Rolls Tidal

October 30 2011 - TI Staff

Rolls-Royce aims to be one of the leading OEMs in a market where there is potential to generate more than 20GW of electricity worldwide. There is currently no commercial tidal stream energy industry and how it evolves and develops will depend on the actions of technology leaders and governments.

Tidal forces are produced by the moon and the sun in combination with the earth’s rotation. The tides that result are predictable for many years into the future. Tidal power comes in two forms: tidal range, which exploits thesize of tides; and tidal stream, which uses the speed of tidal currents.

Water is 800 times denser than air, which gives it huge potential for power extraction. Tidal generators cannot be seen or heard from the shore. Tidal stream generation represents an enormous opportunity, with between 20GW - 30GW available globally.

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The Rolls Royce 1MW tidal stream generator features a speed, high-torque gearbox, pitching composite blades, autonomous operation and remote control, modular construction for easy maintenance and repair.

The challenge for the emerging tidal stream power generation industry over the next decade is to increase the scale, prove the reliability, demonstrate environmental acceptability and reduce the costs of the technology to ensure electricity can be generated at a commercially competitive price.

One key to meeting this challenge is the rapid deployment and retrieval system created by Rolls-Royce. It allows the turbine to be installed or uninstalled in just 20 minutes, maximising the time it spends producing electricity and minimising the cost of deployment and maintenance to its operator. This is achieved by making the turbine buoyant. It can be towed to its point of operation.

On site, it uses a patented winch and clamp design that winches the nacelle down to its seabed support structure and locks it in place. Simple and efficient, the system avoids the need for specialist highcapacity lift vessels and for divers.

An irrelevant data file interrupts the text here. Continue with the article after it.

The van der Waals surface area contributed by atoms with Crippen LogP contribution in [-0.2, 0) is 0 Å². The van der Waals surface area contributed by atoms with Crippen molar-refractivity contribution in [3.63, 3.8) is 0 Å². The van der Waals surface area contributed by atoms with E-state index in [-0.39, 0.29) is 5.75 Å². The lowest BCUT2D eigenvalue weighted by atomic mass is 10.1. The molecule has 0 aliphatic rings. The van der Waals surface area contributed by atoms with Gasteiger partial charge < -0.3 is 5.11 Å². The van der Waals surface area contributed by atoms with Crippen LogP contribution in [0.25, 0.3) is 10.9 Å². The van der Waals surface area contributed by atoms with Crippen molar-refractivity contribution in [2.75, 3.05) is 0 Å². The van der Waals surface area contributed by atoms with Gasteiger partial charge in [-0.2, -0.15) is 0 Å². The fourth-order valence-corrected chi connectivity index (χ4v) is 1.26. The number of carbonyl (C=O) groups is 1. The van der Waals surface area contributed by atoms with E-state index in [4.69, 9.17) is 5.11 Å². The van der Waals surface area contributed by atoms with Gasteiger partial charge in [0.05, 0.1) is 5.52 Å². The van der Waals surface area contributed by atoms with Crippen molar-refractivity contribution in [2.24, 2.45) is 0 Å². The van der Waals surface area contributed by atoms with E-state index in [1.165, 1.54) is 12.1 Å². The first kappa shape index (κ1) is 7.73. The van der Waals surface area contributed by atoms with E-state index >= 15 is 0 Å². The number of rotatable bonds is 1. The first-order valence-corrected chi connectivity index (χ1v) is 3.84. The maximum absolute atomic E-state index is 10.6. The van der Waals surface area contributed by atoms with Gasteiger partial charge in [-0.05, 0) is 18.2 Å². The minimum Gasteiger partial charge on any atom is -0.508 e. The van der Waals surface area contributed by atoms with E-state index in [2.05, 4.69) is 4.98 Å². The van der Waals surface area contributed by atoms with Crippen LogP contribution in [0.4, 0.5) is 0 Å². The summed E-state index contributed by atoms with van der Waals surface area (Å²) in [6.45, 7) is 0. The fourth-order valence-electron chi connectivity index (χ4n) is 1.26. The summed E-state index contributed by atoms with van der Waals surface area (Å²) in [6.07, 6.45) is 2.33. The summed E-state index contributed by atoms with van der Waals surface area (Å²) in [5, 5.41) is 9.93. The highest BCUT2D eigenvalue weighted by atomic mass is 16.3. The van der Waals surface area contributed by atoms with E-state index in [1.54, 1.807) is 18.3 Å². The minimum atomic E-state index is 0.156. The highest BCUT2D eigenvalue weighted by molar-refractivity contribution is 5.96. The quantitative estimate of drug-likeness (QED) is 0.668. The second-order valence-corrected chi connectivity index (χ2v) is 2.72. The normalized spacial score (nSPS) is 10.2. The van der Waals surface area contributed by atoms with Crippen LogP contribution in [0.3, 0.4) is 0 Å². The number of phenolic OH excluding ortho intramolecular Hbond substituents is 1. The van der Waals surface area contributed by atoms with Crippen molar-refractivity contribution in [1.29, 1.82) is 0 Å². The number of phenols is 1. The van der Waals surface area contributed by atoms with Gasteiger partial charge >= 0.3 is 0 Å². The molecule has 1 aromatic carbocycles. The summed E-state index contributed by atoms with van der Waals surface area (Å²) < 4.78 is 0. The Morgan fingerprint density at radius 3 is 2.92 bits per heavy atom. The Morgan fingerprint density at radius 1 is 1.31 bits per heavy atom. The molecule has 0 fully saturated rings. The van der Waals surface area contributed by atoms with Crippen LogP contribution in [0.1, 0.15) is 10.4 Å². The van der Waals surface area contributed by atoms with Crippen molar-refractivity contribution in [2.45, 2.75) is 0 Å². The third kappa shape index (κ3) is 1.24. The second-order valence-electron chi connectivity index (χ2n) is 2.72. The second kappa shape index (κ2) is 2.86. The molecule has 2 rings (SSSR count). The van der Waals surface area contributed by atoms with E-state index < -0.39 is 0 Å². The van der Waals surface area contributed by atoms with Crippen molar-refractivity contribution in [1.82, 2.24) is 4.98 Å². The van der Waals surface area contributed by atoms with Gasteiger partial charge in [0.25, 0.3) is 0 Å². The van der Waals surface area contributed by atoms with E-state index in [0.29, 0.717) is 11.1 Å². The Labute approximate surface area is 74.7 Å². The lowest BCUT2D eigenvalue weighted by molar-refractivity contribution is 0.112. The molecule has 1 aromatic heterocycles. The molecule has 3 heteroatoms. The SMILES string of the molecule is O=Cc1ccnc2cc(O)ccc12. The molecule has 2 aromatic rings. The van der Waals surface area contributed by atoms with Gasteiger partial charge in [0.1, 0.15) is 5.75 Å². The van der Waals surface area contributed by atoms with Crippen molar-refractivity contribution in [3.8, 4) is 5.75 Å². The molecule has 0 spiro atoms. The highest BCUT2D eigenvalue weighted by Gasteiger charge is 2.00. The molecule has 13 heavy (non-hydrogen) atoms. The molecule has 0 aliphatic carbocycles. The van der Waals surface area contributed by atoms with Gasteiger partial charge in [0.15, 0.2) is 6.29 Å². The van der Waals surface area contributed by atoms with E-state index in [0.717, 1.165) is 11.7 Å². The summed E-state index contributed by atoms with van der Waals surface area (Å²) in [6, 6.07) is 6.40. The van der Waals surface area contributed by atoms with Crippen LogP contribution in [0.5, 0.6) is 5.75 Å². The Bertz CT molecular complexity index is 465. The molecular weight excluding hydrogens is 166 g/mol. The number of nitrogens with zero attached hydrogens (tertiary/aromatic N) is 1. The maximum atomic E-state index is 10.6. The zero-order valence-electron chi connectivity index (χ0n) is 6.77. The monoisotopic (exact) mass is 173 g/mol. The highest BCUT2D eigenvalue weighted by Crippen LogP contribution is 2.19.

Another major competitive advantage stems from the way the system yaws. Tidal streams do not always turn through 180 degrees. As the tide turns, four times each day, the turbine turns with it, positioning itself to face directly into the flow at the optimum angle to extract the maximum energy potential. At the same time it withstands the powerful forces the flows exert on the structure.

Rolls-Royce began trials of a 500kW tidal stream turbine in 2010 and during initial trials produced over 50MWh of electrical power in total, averaging 12 hours of operation each day, demonstrating extended running at base load. Development of a 1MW tidal stream generator began in October 2010 and manufacture is now under way in readiness for a two year test programme. Experience gained will benefit a 10MW demonstration array scheduled for 2013/14.

Main features: The project’s key features include:

A three-bladed rotor operating at 14 rpm coupled to an epicyclic gearbox to increase the speed, then to an induction generator and power converter
Rotor diameter 18m
Turbine length 21m
Service life of 30 years with minor maintenance every 2 years
Turbine weight: 135 tonnes (not including seabed support structure)
Turbine width: 2.6m to 3.5m
Turbine height: 5m
Installed water depth 35m to 80m
Water speed at rated power: 2.7m/s
Cut-in velocity: 1m/s
Maximum operating water speed: 3.4m/s
Power exported via subsea cable to grid at 6.6kV

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Working with turbines at low-speed, at high torque and at sea are all areas in which Rolls-Royce has extensive expertise through its substantial marine business. A key part of the turbine’s power driver is core Rolls-Royce technology that draws on the company’s powerful experience in marine propulsion and motion control systems.

For optimum efficiency, tidal stream generators need to be placed in powerful marine currents. These occur where water, being moved by tidal forces, encounters a restriction such as a narrow passage between two land masses. Some of the most promising sites are found around the western coastline of the British Isles, where Rolls-Royce will locate its 1MW tidal stream demonstrator.

Particularly interesting sites for further investigation also exist off Canada, South America, Western Europe and South Korea. The entry into this marketplace of highly experienced and influential companies such as Rolls-Royce is essential to give governments and potential operators of tidal arrays the knowledge and confidence to support the technology’s commercial potential. Work now underway at Rolls-Royce will demonstrate the extent to which technologies can successfully be evolved, developed and adapted to create tidal stream generators.